Don’t let the title bamboozle you, I’m going to break my theory down into easily-digestible bites and leave you inspired.
Let me wipe that confusion off your face. FMF is short for Familial Mediterranean Fever; the most common ‘rare’ (oxymoron alert!) autoinflammatory inherited disease that is mainly characterized by bouts of high fevers, inflammation of GI tract linings, intense joint pain, and a lot of other unpleasant stuff. Because it’s so rare, it has evaded medical limelight, and at best there is an expensive pill that sort of keeps symptoms at bay.
Now, the microbiome is that jolly group of microorganisms that live inside or on our bodies or certain body niches. So why am I writing about this? because I have seen this rare disease in action in all its glory, on multiple people living close to me, and have watched as a helpless bystander. But, after reading the science behind what companies like Ubiome are doing, I may have the beginnings of a home experiment I can conduct to eventually conquer this demon.
Being a microbiologist, I am cognizant of the existence of the hero and villain microbes. We obviously want the heros to thrive, partner with your loyal immune system, and beat up the invading villains and keep you smiling. But what happens when your own body turns rogue on you? That is autoinflammatory FMF. In easy words, you have two recessive genes (one from each parent) that come together and don’t do what they are supposed to do (in this case, cause defect in the pyrin inflammasome system), which causes your body to react randomly to unknown triggers and self-inflict a great deal of pain and lead to long-term deterioration of organs. So, obviously when I came across this article talking about how whether or not you actually develop the disease, despite the hereditary factor, *could* depend on your diet and (in turn) the composition of your gut microbiome? I was excited.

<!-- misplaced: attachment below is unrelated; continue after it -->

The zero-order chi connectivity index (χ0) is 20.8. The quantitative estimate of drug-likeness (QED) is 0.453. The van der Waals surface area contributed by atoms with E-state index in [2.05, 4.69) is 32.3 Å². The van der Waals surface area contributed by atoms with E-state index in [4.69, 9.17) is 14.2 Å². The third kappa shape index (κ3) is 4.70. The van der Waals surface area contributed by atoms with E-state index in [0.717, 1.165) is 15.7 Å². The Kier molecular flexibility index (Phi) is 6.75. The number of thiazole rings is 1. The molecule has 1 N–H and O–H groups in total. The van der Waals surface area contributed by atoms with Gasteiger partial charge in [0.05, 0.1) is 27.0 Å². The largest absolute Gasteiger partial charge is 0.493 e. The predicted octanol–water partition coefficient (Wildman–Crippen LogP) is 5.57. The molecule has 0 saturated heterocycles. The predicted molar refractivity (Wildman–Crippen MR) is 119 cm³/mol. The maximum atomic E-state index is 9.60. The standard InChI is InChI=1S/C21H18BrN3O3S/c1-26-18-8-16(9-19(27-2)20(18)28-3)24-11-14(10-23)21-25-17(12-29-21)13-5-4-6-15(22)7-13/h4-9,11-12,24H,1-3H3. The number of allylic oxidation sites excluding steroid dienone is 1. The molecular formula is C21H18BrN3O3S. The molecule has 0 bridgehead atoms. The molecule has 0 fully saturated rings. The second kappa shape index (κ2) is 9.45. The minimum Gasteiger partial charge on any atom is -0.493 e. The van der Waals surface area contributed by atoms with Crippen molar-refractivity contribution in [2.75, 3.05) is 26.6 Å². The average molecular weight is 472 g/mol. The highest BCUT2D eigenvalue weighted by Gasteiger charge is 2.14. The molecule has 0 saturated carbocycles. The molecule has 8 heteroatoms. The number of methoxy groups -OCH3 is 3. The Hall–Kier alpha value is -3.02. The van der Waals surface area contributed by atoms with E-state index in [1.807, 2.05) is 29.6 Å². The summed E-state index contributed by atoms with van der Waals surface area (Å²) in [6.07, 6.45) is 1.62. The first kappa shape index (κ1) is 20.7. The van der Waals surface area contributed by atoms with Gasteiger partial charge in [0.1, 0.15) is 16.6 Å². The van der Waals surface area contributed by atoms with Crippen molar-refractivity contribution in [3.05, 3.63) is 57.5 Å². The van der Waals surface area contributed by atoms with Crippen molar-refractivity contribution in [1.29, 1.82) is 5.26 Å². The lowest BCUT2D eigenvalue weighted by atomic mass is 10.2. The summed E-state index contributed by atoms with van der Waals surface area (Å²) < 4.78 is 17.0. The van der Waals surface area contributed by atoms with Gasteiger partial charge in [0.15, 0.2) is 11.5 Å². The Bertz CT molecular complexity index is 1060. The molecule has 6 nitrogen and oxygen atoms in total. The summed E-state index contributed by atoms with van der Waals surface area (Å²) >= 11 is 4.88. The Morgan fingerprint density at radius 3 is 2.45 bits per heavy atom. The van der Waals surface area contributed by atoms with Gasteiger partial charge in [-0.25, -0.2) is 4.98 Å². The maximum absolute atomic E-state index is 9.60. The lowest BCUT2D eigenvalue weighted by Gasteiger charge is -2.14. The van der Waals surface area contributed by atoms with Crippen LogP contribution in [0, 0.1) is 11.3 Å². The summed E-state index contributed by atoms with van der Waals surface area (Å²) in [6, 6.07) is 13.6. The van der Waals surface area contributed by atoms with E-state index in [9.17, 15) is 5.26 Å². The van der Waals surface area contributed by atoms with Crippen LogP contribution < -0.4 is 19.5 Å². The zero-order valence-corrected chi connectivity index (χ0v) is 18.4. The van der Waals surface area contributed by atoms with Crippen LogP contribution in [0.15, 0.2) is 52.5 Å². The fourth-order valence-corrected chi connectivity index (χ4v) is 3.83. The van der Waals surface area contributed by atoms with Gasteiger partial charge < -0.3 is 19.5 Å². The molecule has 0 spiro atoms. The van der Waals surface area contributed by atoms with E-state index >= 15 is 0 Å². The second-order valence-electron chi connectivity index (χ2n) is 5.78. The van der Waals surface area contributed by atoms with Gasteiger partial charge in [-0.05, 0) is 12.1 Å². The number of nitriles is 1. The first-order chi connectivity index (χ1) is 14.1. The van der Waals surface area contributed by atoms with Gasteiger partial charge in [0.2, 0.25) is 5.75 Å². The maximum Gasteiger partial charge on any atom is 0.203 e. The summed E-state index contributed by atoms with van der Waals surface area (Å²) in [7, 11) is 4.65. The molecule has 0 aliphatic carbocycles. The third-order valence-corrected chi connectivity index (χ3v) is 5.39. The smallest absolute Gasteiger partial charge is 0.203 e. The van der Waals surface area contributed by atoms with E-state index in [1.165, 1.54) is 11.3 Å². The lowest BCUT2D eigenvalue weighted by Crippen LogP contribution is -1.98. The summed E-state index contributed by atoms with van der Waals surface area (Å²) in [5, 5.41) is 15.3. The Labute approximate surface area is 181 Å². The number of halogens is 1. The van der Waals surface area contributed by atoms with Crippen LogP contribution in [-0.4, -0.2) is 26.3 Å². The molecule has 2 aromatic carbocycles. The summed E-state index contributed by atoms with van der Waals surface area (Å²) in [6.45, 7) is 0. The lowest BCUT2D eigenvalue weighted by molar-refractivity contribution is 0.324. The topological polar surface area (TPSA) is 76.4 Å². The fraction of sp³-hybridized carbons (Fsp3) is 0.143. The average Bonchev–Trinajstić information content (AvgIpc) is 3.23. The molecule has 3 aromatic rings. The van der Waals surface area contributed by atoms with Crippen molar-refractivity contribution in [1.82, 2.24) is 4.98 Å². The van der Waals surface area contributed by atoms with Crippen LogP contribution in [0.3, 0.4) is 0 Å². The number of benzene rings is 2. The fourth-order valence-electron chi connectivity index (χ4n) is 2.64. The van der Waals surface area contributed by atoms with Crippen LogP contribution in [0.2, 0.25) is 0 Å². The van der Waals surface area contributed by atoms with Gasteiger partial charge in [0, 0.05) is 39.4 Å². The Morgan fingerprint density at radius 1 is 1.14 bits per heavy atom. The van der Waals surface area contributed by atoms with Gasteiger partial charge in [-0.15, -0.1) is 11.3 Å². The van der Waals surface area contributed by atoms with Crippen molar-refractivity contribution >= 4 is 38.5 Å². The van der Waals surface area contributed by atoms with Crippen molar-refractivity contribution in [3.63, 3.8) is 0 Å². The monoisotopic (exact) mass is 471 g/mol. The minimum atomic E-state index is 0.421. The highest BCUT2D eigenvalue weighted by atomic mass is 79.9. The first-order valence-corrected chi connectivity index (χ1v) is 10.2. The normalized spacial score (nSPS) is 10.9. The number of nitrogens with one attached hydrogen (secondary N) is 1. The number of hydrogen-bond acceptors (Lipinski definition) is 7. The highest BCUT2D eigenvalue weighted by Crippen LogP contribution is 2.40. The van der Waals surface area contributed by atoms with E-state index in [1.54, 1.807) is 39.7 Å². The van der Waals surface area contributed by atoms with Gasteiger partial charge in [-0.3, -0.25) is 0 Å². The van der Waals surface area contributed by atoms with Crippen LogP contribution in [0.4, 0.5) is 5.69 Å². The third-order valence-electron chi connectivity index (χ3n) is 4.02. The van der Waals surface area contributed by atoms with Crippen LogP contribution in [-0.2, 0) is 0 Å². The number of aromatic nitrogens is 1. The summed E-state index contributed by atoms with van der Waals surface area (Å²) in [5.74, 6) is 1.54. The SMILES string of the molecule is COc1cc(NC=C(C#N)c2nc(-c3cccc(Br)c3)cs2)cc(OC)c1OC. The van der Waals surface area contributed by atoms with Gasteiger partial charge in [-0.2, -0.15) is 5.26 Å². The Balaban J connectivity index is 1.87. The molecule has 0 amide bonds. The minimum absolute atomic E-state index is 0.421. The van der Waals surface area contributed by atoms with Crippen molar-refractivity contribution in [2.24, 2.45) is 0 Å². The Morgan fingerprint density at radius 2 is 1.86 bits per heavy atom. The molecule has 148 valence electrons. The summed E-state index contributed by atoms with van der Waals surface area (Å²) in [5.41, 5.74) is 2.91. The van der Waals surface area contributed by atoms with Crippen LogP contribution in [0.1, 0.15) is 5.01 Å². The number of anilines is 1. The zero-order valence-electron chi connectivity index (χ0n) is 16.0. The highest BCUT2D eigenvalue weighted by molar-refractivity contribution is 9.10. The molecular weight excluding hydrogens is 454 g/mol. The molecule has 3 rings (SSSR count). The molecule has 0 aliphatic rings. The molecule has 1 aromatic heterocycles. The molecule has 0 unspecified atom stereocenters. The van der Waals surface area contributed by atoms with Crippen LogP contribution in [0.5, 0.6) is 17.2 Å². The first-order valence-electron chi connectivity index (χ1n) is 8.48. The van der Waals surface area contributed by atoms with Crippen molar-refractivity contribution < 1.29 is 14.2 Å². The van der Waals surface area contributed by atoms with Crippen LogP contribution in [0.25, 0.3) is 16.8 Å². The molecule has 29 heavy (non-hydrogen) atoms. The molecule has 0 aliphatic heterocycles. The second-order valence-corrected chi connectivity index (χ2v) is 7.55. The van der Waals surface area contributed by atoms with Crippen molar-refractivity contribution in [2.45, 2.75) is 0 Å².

In all these years, It never once occurred to me that the GUT MICROBIOME could be a cure for this disease; although the signs were always there. Certain patterns came to light after backtracking previous attacks:
- ‘Something’ you ate almost always caused it.
- Not getting enough sleep and physical exertion was a big trigger.
- An FMF attack was a guaranteed byproduct of long travel.
- Staying in different countries caused different severity of attacks.
- Very often, getting sick eventually led to an attack.
- Attacks manifested differently in different patients from the same family with the same genotype.
- Symptoms showed up in different lifetimes of different people.
So now just maybe these erratic attacks can be tamed by controlling your gut. This thought led me to the amazing work done by scientist and writer Giulia Enders. She meticulously explains to us in this fascinating Ted talk how the gut is the core of who we are. All of this even applies to us lucky majority without FMF. The charming science of your gut that you don’t speak or care to know off may actually be the entryway to health or rather, the ‘exit way’ of disease.
In conclusion, this angle to controlling FMF seems very promising and is something that I would love to see being actively worked upon in the near future. In fact I am going to experiment at home and update this post soon.
Enough talk, lets gut cracking!